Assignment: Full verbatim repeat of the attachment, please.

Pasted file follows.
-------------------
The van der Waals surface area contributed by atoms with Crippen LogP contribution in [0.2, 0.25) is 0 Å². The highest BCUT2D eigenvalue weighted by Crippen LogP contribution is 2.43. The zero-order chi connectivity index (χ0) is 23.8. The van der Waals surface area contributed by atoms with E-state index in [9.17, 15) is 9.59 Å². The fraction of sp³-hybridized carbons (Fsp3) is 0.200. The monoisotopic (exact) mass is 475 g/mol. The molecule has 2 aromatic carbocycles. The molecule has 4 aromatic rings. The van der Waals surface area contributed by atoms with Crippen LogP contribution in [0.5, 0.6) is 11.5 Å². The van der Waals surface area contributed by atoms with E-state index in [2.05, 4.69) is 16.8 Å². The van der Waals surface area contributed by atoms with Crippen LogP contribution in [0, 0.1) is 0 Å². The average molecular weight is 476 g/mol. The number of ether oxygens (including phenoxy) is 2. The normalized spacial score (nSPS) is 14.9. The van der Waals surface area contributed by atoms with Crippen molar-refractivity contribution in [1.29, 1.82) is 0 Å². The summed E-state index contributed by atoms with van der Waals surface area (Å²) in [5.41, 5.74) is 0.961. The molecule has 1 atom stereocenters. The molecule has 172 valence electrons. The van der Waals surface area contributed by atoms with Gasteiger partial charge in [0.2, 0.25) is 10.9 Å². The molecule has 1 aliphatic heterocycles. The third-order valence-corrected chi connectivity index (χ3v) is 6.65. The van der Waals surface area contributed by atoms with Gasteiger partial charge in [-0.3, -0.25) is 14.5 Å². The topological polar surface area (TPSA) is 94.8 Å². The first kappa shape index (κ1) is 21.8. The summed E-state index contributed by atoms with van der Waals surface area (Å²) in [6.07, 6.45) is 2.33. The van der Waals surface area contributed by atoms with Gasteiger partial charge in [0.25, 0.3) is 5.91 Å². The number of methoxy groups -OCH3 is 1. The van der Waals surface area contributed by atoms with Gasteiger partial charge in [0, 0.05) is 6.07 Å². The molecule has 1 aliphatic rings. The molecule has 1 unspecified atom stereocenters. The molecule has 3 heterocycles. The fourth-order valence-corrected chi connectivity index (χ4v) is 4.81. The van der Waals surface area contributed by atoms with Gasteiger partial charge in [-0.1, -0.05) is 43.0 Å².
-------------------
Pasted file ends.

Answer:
The van der Waals surface area contributed by atoms with Crippen LogP contribution in [0.2, 0.25) is 0 Å². The highest BCUT2D eigenvalue weighted by Crippen LogP contribution is 2.43. The zero-order chi connectivity index (χ0) is 23.8. The van der Waals surface area contributed by atoms with E-state index in [9.17, 15) is 9.59 Å². The fraction of sp³-hybridized carbons (Fsp3) is 0.200. The monoisotopic (exact) mass is 475 g/mol. The molecule has 2 aromatic carbocycles. The molecule has 4 aromatic rings. The van der Waals surface area contributed by atoms with Crippen LogP contribution in [0.5, 0.6) is 11.5 Å². The van der Waals surface area contributed by atoms with E-state index in [2.05, 4.69) is 16.8 Å². The van der Waals surface area contributed by atoms with Crippen LogP contribution in [0, 0.1) is 0 Å². The average molecular weight is 476 g/mol. The number of ether oxygens (including phenoxy) is 2. The normalized spacial score (nSPS) is 14.9. The van der Waals surface area contributed by atoms with Crippen molar-refractivity contribution in [1.29, 1.82) is 0 Å². The summed E-state index contributed by atoms with van der Waals surface area (Å²) in [5.41, 5.74) is 0.961. The molecule has 1 atom stereocenters. The molecule has 172 valence electrons. The van der Waals surface area contributed by atoms with Gasteiger partial charge in [0.2, 0.25) is 10.9 Å². The molecule has 1 aliphatic heterocycles. The third-order valence-corrected chi connectivity index (χ3v) is 6.65. The van der Waals surface area contributed by atoms with Gasteiger partial charge in [-0.3, -0.25) is 14.5 Å². The topological polar surface area (TPSA) is 94.8 Å². The first kappa shape index (κ1) is 21.8. The summed E-state index contributed by atoms with van der Waals surface area (Å²) in [6.07, 6.45) is 2.33. The van der Waals surface area contributed by atoms with Gasteiger partial charge in [0.25, 0.3) is 5.91 Å². The number of methoxy groups -OCH3 is 1. The van der Waals surface area contributed by atoms with Gasteiger partial charge in [0, 0.05) is 6.07 Å². The molecule has 1 aliphatic rings. The molecule has 1 unspecified atom stereocenters. The molecule has 3 heterocycles. The fourth-order valence-corrected chi connectivity index (χ4v) is 4.81. The van der Waals surface area contributed by atoms with Gasteiger partial charge in [-0.1, -0.05) is 43.0 Å².